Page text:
The published literature finds that different methods for attributing episodes of care to providers have yielded different results, in terms of which physicians are assigned responsibility and what proportion of episodes can be assigned. Our analyses of Medicare data produced similar results in terms of variability. However, it is notable that even with the dispersion of care noted above, a significant fraction of episodes were assigned to some provider(s) for most attribution rules and conditions we studied.
For example, the six attribution rules we tested assigned between 73 percent and 99 percent of AMI-related episodes to physicians and/or hospitals. - The lowest attribution rate occurred when accountability was assigned to a single physician based on a plurality of E&M visits, while the highest attribution rates occurred when accountability was assigned to a single physician and/or hospital based on a plurality of physician costs and hospital costs. The attribution results varied by the type of episode: using a plurality of visits to assign accountability to a single physician, successful attribution occurred for 73 percent of AMI-related episodes, 81 percent of bacterial pneumonia-related episodes, and 94 percent of breast cancer-related episodes. The sensitivity of attribution results to methods suggests careful consideration of the algorithm chosen and that the approach may need to vary depending on the condition, specific application and stated policy goals. For example, enhancing care coordination signals to providers may be the desired policy goal and holding multiple providers accountable may be a strategy that helps promote this change in culture; yet given the dispersion of care, gaining acceptance of joint responsibilities among providers could be challenging.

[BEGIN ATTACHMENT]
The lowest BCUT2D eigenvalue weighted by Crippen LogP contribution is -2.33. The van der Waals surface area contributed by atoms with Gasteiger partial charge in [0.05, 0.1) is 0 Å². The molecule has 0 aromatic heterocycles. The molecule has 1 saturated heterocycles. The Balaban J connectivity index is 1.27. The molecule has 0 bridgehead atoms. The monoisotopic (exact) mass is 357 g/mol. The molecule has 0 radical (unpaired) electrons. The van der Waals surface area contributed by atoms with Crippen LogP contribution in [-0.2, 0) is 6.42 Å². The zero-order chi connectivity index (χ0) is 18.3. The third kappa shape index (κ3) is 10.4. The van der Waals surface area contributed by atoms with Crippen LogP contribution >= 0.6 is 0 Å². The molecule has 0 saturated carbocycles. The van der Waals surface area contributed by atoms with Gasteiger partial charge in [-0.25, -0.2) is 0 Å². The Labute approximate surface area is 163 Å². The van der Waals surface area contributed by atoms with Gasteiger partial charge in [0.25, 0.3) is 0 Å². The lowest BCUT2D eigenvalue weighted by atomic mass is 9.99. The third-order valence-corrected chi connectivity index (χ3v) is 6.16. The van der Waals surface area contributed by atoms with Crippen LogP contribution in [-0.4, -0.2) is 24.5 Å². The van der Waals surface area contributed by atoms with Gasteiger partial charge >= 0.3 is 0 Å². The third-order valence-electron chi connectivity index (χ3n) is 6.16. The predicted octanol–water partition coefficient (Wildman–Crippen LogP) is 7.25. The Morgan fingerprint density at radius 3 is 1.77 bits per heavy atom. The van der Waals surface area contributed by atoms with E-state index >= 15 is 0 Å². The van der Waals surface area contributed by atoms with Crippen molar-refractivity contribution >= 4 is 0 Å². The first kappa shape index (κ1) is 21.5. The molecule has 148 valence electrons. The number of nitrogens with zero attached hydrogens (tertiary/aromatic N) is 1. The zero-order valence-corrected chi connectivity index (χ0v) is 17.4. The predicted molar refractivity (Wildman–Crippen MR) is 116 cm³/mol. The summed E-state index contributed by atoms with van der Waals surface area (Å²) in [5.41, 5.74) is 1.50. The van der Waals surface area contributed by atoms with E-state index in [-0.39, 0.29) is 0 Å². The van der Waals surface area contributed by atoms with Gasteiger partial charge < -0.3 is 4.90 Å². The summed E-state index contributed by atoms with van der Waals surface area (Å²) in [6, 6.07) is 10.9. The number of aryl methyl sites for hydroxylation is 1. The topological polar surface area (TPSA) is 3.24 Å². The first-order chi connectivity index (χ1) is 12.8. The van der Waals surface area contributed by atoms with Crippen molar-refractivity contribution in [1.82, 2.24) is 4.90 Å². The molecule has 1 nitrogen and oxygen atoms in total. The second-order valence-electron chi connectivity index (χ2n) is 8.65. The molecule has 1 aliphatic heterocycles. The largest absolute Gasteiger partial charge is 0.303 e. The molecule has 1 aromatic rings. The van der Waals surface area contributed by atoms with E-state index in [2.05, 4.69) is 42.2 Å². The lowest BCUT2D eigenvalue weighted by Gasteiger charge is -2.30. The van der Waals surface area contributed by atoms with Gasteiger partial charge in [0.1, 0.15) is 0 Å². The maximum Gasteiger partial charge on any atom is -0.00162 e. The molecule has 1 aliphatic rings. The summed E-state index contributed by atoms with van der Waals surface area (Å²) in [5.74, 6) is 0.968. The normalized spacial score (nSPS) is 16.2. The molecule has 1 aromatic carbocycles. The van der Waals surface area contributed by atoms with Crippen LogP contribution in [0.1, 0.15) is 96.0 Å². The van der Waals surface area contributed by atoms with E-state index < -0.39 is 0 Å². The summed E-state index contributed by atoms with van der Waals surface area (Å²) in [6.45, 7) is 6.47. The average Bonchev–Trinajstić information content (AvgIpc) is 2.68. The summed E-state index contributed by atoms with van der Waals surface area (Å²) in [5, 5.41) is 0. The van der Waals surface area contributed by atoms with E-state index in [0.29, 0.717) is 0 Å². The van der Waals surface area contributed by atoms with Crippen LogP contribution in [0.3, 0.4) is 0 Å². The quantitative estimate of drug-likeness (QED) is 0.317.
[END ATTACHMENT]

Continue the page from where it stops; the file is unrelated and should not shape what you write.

One unresolved issue is how the providers to whom care is attributed perceive the attribution. - Particularly for episodes in which care is highly dispersed across multiple providers, the question arises as to whether the provider(s) assigned accountability feels overall responsibility for the episode and is able to affect performance on either cost or quality metrics for the episode of care?- This may differ depending on what type of care is provided within the episode. For example, for episodes where the majority of episode costs are facility costs, which physicians should be held accountable if one were to use a single attribution model?- Should it be the physician who managed the patient in the facility or the physician who managed the physician prior to the admission or both?- Further, should the facility also be accountable for the episode costs?- The extent of involvement of various providers varied by type of episode, highlighting potential issues related to who is held responsible for and able to affect care trajectory in the episode. Given that the current performance measurement and payment environment is one that does not engender notions of joint accountabilities among providers, absent an already formed group or system, reforms could require a substantial culture shift in order to assign multiple accountabilities across an episode of care. - However, formation of these types of groups may be part of the policy goal. Testing alternative approaches with physicians to understand their reaction to various assignment methods could inform how best to proceed.